Not many pizza places in town are making their own cheese, but at the new Mozzarella Store, Pizza and Caffe just off of Michigan Avenue, the Italian import is making stracciatella, mozzarella and burrata fresh each day.
“In Italy we produce mozzarella fresh every day. We eat fresh every day, maximum after one week,” said co-owner Giorgia Somma. “The flavor, it’s completely different. There is more fat in our milk and this makes the mozzarella have more strong flavor than other mozzarella.”
Those warm, fresh balls of mozzarella are then transported about 50 feet to the pizza station.
“Our master pizzaiolo is Neapolitan and he has more than 30 years of experience in the restaurant,” Somma said.
EXTRA COURSE: Steve takes a look at the homemade meatballs served at Robert’s
It’s all pretty much textbook here: double-zero flour for the dough, San Marzano tomato sauce and homemade fior di latte. However, here the dough does get a longer rest than most Neapolitans.
“Our pizza has 72 hours of fermentation. The dough is so completely light you can eat two at the same time. You stay fantastic with your stomach,” said Somma.
The 900 degree-plus oven bakes them in about 90 seconds, resulting in a slightly wet middle.
“But this is good because it means the pizza is real Neapolitan,” she said. “I eat with the hands, yeah, I eat with hands or you can close like a wallet.”
Meanwhile, Robert Garvey recently re-opened his namesake pizza place in a spot in Streeterville after being closed for about a year. His thin artisan pies are as good as ever.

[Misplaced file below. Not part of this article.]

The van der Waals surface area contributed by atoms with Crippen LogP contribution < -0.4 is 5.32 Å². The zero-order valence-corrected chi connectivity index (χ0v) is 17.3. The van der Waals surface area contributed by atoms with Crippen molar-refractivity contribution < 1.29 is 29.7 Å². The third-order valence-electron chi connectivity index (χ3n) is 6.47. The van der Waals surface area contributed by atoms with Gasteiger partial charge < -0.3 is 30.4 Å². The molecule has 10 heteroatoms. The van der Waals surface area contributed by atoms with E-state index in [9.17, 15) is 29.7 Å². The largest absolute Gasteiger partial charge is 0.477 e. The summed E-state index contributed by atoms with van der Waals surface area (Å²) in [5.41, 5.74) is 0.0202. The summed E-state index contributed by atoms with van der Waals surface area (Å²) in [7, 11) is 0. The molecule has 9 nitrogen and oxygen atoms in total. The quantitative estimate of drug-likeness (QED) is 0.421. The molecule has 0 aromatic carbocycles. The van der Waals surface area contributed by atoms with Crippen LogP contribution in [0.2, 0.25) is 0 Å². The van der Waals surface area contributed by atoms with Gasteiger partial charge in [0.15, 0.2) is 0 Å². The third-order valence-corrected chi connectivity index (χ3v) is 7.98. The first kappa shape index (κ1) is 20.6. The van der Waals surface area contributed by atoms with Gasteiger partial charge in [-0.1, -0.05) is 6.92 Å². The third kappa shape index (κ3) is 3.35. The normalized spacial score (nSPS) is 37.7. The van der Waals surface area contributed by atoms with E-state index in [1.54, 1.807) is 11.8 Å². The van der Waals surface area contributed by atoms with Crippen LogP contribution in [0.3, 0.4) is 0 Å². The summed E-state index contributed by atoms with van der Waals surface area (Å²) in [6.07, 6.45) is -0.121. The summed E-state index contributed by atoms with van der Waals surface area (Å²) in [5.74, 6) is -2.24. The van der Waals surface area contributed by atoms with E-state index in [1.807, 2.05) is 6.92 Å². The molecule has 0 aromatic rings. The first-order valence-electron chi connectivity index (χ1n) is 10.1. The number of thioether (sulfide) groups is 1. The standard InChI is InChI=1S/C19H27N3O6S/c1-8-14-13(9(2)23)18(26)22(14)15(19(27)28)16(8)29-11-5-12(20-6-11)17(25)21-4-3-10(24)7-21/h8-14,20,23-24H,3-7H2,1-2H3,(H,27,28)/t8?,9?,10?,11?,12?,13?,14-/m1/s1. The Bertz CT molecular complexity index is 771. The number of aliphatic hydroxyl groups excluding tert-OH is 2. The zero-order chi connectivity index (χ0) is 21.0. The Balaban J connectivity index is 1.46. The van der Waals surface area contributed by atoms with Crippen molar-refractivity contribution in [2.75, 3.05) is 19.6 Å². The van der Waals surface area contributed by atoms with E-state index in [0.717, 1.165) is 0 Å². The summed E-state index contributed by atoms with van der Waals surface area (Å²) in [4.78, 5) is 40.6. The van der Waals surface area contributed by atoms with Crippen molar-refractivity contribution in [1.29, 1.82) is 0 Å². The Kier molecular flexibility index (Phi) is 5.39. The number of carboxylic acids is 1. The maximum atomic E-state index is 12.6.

“It’s a little bit of a cross between a Neapolitan pie – a classic Neapolitan pie – and maybe a New York pizza. It’s got a nice big structured heel, with a three-day ferment,” said Garvey. “I was aiming at a crust that was both chewy and crunchy at the same time.”
He begins with dough that is extremely wet, pressing and stretching only with his fingers to keep all of that air and carbon dioxide intact. This technique will result in a nice chewy crumb along the edge. His riff on sausage and onions is also brilliant.
“We caramelize the onions. We roast the red onions for about four hours and it just – between the sausage and the nice onion, it just makes a terrific pizza,” he said.
He makes the sausage in-house. He encases and grills it, then adds slices to the pie along with hunks of fresh mozzarella. He then tops it off with some grated mozzarella just to protect the sausage from burning. The result, after about 8 minutes in a 600 degree oven is a beautiful, burnished edge, almost like a ciabatta.
For his fennel pie, he avoids tomato sauce altogether.
“Cream base, mozzarella, nice fennel, braised fennel, nice fennel salami and then we finish it with a little bit of honey,” said Garvey.
Plus, he gilds the lily with some fennel pollen, as well as fresh fennel fronds. Garvey makes a case for what actually defines “Chicago-style pizza.”
“Really looking for a pizza that was developed in Chicago and that’s what we did,” he said.
Robert’s pizza is a lot different than that wetter, faster-cooking Neapolitan and one of the main reasons is because the dough has the long fermentation and a lot of hydration – zero “tip sag.”
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